Results

Data were collected from 70 RA and 223 OA respondents. Details of respondents are shown in Table 2. The majority of RA respondents were female and the mean age of respondents was 63 yr, while over half of the OA respondents were female. The mean age of OA respondents was 68 yr. The disease duration was in excess of 20 yr for both groups, indicating that these were groups who had been living with the disease for some time. While this study was not directly comparing OA and RA patients, it is interesting to note that the pattern of locus of control scores was very similar between the two groups, with higher internal and powerful others scores and low chance locus of control.

Table 2.

Details of study respondents

RA OA
n 70 223
Females (%) 84.3 55.2
Mean age (yr) 62.7 68.2
Mean duration of disease (yr) 25.9 23.0
Mean (s.d.) SE Pain score 6.2 (1.9) 6.8 (2.1)
Median SE Pain score 6.2 6.8
Mean (s.d.) SE Function score 6.4 (2.3) 7.8 (2.3)
Median SE Function score 6.5 8.3
Mean (s.d.) SE Other Symptoms score 7.2 (2.0) 7.8 (2.0)
Median SE Other Symptoms score 7.5 8.3
Mean (s.d.) Internal MHLC score 22.3 (6.0) 25.4 (5.4)
Median Internal MHLC score 23.0 26.0
Mean (s.d.) Powerful Others MHLC score 23.2 (5.2) 22.5 (6.9)
Median Powerful Others MHLC score 23.0 23.0
Mean (s.d.) Chance MHLC score 16.5 (6.0) 17.2 (6.1)
Median Chance MHLC score 16.0 17.0
Mean (s.d.) HAQ score 1.3 (0.7) 0.8 (0.6)
Mean (s.d.) WOMAC Pain score 5.6 (3.9) 4.8 (4.0)
Mean (s.d.) WOMAC Stiffness score 2.8 (1.7) 2.6 (1.8)
Mean (s.d.) WOMAC Function score 23.1 (13.6) 19.5 (14.3)
Mean (s.d.) SF-36 PCS 32.8 (10.9) 37.6 (11.0)
Mean (s.d.) SF-36 MCS 51.9 (10.7) 52.3 (10.0)
RA OA
n 70 223
Females (%) 84.3 55.2
Mean age (yr) 62.7 68.2
Mean duration of disease (yr) 25.9 23.0
Mean (s.d.) SE Pain score 6.2 (1.9) 6.8 (2.1)
Median SE Pain score 6.2 6.8
Mean (s.d.) SE Function score 6.4 (2.3) 7.8 (2.3)
Median SE Function score 6.5 8.3
Mean (s.d.) SE Other Symptoms score 7.2 (2.0) 7.8 (2.0)
Median SE Other Symptoms score 7.5 8.3
Mean (s.d.) Internal MHLC score 22.3 (6.0) 25.4 (5.4)
Median Internal MHLC score 23.0 26.0
Mean (s.d.) Powerful Others MHLC score 23.2 (5.2) 22.5 (6.9)
Median Powerful Others MHLC score 23.0 23.0
Mean (s.d.) Chance MHLC score 16.5 (6.0) 17.2 (6.1)
Median Chance MHLC score 16.0 17.0
Mean (s.d.) HAQ score 1.3 (0.7) 0.8 (0.6)
Mean (s.d.) WOMAC Pain score 5.6 (3.9) 4.8 (4.0)
Mean (s.d.) WOMAC Stiffness score 2.8 (1.7) 2.6 (1.8)
Mean (s.d.) WOMAC Function score 23.1 (13.6) 19.5 (14.3)
Mean (s.d.) SF-36 PCS 32.8 (10.9) 37.6 (11.0)
Mean (s.d.) SF-36 MCS 51.9 (10.7) 52.3 (10.0)

Self-efficacy (SE) scores vary from 1 to 10; Multidimensional Health Locus of Control (MHLC) scores vary from 6 to 36.

Rheumatoid arthritis: correlations between health status, self-efficacy, locus of control and arthritis-related expenditure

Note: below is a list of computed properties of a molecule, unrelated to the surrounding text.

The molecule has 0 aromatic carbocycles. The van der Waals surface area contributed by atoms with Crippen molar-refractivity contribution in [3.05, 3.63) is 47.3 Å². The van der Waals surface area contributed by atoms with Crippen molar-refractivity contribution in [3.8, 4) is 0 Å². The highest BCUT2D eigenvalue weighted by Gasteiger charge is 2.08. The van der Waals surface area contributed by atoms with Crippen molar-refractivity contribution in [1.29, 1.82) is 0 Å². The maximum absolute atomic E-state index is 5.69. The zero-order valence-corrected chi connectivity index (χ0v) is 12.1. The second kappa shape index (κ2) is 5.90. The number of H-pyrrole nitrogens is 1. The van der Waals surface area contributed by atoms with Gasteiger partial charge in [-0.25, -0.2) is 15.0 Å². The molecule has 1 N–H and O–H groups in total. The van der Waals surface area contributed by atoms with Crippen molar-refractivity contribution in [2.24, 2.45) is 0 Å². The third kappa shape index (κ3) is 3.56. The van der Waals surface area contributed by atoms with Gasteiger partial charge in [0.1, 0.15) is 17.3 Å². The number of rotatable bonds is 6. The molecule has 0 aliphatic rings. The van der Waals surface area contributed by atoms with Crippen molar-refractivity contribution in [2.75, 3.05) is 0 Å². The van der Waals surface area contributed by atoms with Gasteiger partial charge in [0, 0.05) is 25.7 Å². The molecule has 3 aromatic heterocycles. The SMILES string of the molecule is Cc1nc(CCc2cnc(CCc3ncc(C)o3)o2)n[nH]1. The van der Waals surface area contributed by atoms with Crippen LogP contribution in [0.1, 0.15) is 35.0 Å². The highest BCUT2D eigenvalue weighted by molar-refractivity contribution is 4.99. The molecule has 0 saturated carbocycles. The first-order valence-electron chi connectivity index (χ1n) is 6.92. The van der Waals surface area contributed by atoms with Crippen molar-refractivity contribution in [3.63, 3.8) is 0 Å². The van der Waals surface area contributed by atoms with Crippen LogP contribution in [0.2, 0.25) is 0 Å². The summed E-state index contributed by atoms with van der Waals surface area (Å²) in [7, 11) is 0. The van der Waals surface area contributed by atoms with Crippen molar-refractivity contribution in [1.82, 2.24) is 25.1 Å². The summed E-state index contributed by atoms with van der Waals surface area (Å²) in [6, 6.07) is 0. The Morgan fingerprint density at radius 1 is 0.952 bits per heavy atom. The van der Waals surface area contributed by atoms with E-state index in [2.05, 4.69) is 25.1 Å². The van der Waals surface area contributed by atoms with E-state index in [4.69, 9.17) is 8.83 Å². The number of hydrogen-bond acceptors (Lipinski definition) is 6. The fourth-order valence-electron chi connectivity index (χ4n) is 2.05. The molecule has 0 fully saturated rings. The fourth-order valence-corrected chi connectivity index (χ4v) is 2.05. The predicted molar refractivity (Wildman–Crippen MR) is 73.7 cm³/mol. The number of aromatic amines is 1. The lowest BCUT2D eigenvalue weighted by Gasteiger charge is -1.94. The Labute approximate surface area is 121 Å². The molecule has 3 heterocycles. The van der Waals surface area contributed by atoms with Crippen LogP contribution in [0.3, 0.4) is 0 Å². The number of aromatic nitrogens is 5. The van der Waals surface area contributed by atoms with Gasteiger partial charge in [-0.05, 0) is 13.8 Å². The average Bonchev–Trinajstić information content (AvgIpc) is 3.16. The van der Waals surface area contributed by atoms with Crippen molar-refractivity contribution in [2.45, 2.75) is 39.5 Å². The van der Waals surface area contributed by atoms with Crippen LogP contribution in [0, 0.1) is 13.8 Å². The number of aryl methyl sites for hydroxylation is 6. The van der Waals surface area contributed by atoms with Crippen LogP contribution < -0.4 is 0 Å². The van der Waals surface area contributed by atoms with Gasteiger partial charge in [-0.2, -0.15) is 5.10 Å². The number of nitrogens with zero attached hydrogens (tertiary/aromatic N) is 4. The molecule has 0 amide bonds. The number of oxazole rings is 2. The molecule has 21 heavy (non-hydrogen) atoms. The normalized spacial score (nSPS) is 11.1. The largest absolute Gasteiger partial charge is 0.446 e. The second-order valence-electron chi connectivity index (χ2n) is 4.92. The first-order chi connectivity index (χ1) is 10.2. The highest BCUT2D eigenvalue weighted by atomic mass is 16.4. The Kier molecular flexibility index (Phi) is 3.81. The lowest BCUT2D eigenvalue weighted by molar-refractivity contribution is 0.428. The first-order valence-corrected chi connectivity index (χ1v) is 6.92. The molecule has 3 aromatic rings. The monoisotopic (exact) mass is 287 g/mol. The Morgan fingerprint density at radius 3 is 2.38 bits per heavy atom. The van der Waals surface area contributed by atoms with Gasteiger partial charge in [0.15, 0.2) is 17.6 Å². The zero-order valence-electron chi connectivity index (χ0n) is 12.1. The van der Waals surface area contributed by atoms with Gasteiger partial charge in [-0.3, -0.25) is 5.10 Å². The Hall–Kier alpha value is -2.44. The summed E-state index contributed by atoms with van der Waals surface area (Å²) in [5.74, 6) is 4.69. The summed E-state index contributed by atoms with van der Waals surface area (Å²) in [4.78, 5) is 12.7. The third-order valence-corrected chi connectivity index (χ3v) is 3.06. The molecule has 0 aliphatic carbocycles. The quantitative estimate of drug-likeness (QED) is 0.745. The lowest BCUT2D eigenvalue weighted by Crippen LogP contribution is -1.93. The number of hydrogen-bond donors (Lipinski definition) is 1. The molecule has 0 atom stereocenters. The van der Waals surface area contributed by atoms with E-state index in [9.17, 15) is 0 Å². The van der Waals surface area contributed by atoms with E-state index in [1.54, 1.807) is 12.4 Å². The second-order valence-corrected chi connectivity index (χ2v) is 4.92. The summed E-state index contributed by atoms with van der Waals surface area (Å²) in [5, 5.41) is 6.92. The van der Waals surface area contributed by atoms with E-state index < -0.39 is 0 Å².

Table 3 shows the correlations between health status, self-efficacy and locus of control for the RA group. Higher SE was significantly associated with all health outcome measures, particularly for Function self-efficacy and level of disability, indicating that those with higher self-efficacy had a better health status. Health locus of control was not as strongly associated with the health status measures, but a higher internal locus of control was associated with less disability on HAQ, SF-36 PCS, SF-36 MCS and WOMAC Pain and Function.

Table 3.

RA health status, self-efficacy and locus of control: correlations

Health status measures

WOMAC

SF-36

Pain Stiffness Function HAQ PCS MCS
Self-efficacy (ASES)
Pain −0.45b −0.39b −0.39b −0.15 0.38b 0.42b
Function −0.54b −0.37b −0.73b −0.82b 0.61b 0.35b
Other Symptoms −0.51b −0.47b −0.52b −0.43b 0.51b 0.56b
Locus of control (MHLC)
Internal −0.28a −0.11 −0.33b −0.36a 0.47b 0.31a
Powerful Others 0.10 0.20 0.07 −0.18 0.07 −0.12
Chance −0.06 0.11 0.00 −0.23 0.08 −0.17
Health status measures

WOMAC

SF-36

Pain Stiffness Function HAQ PCS MCS
Self-efficacy (ASES)
Pain −0.45b −0.39b −0.39b −0.15 0.38b 0.42b
Function −0.54b −0.37b −0.73b −0.82b 0.61b 0.35b
Other Symptoms −0.51b −0.47b −0.52b −0.43b 0.51b 0.56b
Locus of control (MHLC)
Internal −0.28a −0.11 −0.33b −0.36a 0.47b 0.31a
Powerful Others 0.10 0.20 0.07 −0.18 0.07 −0.12
Chance −0.06 0.11 0.00 −0.23 0.08 −0.17

aSignificant at the 0.05 level; bsignificant at the 0.01 level. WOMAC and HAQ: higher score indicates worse health status; SF-36: higher score indicates better health status. ASES, Arthritis Self-Efficacy Scale MHLC, Multidimensional Health Locus of Control.

Twenty-four RA respondents scored above the median on both Internal LOC and Function self-efficacy, indicating they have both a belief in their ability to perform activities and a belief that they themselves are responsible for their health. Fifteen respondents scored below the median on both these scales. Comparing the health status of these two groups showed that those who scored above the median on both function self-efficacy and internal locus of control reported significantly better PCS [mean 38.7 (s.d. 10.6) vs 24.6 (9.2), P<0.001], MCS [55.2 (7.7) vs 43.7 (11.9), P = 0.001], WOMAC Function [14.9 (8.7) vs 32.7 (12.8), P<0.001], WOMAC Pain [4.1 (3.1) vs 7.6 (3.4), P = 0.003], WOMAC Stiffness [2.2 (1.4) vs 3.6 (1.3), P = 0.007] and less HAQ disability [0.8 (0.4) vs 1.7 (0.8), P = 0.001] than those who scored below the median on both scales.